Josh Mankiewicz has worked his way through so many murder cases that he could probably write a book on how to get away with one of them.
During a recent conversation, he was quick to rattle off some hard-won wisdom.”Police are much better at spotting liars than you think they are. Planning a murder is much harder than you think it’s going to be,” he advised. “Lying is something people are not as good at as they think they are.”
Mankiewicz is not a prosecuting attorney, career criminal or hard-bitten gumshoe – though he is a detective of sorts. He’s a correspondent for NBC’s “Dateline,” the Friday-night (and, during some TV seasons, multiple-night) newsmagazine that makes its greatest bones off deep looks into intriguing murder mysteries. This season, its 24th on the air, offers the sort of twist that helps propel its viewers to stay tuned in during commercial breaks: While the Friday edition will continue to focus on true crime, producers and correspondents (above, pictured, left to right: Keith Morrison, Dennis Murphy, Andrea Canning, Josh Mankiewicz and anchor Lester Holt) also want to use Sunday broadcasts to burnish deeply-reported stories focused on topics of broader importance.
“There is an audience for it,” said David Corvo, the program’s senior executive producer. “Maybe it’s difficult to put that story up against Thursday night and ‘Shondaland'” – a reference to ABC’s block of sudsy dramas from producer Shonda Rhimes – “but there are places on the schedule where people will find those stories and you get rewarded for doing them.”
Stories in development include an in-depth look at the June mass shooting at the Emanuel African Methodist Episcopal Church in downtown Charleston, South Carolina, as well as a deeply reported piece on a potential wrongful conviction in the 1990 murder of a Utah tourist who came to New York to see the U.S. Open, only to be set upon by a “wolfpack” gang in New York City. “I’m not telling you the ending, because we don’t know it yet,” said Lester Holt, who continues to anchor “Dateline” despite a new phalanx of duties that he took on this year as the new face of “NBC Nightly News.” A coming court decision will provide the show with the story’s last crucial detail, he said.
Even Keith Morrison, the correspondent whose association with “Dateline” has attracted the satirical attention of “Saturday Night Live,” is eager to tackle other topics when appropriate. He said he loves wading into the minutiae of the crime stories – and will narrate the show’s two-hour season premiere this Friday about a murder in a small town – but “you still hanker to do the kind of reporting we got into television to do in the first place, which is stories about things that matter to the wider society. So, yes, we are going to get a chance to do more of those things.”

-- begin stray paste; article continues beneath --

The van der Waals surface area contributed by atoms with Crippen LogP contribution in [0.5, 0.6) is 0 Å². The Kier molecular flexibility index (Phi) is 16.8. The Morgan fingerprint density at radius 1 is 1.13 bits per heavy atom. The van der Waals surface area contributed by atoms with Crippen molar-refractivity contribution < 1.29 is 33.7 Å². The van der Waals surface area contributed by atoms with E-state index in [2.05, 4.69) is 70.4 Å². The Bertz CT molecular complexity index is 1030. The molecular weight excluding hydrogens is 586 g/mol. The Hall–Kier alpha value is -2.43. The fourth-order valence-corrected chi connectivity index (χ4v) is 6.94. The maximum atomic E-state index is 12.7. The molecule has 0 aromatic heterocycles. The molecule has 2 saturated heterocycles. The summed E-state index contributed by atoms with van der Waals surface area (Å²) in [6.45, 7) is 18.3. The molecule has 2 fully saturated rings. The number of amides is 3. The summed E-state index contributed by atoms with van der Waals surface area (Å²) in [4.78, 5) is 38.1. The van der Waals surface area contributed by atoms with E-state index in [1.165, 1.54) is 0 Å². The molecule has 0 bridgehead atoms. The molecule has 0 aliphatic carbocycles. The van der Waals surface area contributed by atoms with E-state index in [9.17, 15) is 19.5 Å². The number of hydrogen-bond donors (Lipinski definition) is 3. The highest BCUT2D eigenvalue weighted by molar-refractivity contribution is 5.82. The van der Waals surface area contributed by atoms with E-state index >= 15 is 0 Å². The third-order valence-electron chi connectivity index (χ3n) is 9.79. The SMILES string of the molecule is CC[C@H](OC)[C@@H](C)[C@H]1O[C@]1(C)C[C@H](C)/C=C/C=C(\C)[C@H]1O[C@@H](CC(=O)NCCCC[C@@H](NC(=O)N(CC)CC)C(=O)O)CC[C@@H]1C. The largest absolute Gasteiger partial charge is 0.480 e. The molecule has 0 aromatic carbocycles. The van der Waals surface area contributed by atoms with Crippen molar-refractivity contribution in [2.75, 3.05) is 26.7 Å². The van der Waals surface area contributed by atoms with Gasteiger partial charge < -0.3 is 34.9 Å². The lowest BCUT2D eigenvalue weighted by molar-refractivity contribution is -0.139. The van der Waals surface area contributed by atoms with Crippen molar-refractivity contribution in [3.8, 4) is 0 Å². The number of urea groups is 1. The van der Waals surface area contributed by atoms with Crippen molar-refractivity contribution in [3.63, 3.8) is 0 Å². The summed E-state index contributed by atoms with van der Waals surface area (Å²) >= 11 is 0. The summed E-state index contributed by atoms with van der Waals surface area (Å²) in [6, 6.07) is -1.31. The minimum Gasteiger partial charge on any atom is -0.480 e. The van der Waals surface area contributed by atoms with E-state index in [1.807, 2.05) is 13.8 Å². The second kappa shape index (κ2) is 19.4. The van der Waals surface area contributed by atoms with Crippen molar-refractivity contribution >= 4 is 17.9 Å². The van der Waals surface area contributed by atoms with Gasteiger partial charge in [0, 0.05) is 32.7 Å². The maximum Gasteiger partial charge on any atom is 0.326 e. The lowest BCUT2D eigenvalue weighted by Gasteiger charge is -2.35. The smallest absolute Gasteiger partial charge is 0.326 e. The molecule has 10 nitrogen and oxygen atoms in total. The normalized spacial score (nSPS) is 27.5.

TV newsmagazines sometimes try to move beyond the true-crime stories and “murder porn” for which many of them are known. At CBS, “48 Hours” in January of last year ditched its usual homicide tales for an examination by correspondent Maureen Maher of the hurdles families face when trying to manage adoptions of children from overseas. The show has also looked at the issue of bullying.
Keeping fans happy is important for “Dateline.” The program has become a go-to for NBC when holes appear in its primetime schedule, and the show, often expands its hours to fill in for scripted series yanked for poor ratings performance.Between September 22 of last year and September 9 of this year, “Dateline” ran 151.4 primetime hours, according to NBC, including repeats, specials and Saturday broadcasts.
“Dateline” is trying to pare back its use of “popular culture” stories and “funny things” said Corvo. “We are kind of focusing on more serious stories this year,” he said. “The more serious stuff is what our staff wants to do and what we want to do.” Indeed, suggested Liz Cole, the series’ executive producer, a recurring ‘Dateline” feature known as “My Kid Would Never Do That” that examines how teenagers and kids react to situations ranging from bullying to being lured by a stranger, may be getting less emphasis in the near future.
NBC News executives focus on ratings like anyone else, but “Dateline” producers said the subtle shift in direction for the program comes in response to monitoring the social-media community that has grown up around it. Running a story that gains the respect of 1.5 million followers on Facebook, 376,000 on Twitter and 31,000 on Instagram “is a good litmus test,” said Cole.
When Mankiewicz filed a report for a Sunday edition of “Dateline” about Katie Holmes leaving Tom Cruise in 2012, he recalled, his Twitter feed was “deluged” by viewers “who were angry with me, asking, ‘When are you getting back to real news?'”
Holt, who has anchored the show since 2011, will maintain his commitment to the show, despite the intense time requirements of anchoring the evening news. “I wanted to continue on ‘Dateline.’ It allows me to exercise a different set of muscles,” he said. He will sometimes reserve mornings for “Dateline” reporting before wading into the daily grind, and works on his stories for the program in “chunks” over a longer period of time. “Long-form reporting is a different art,” he added.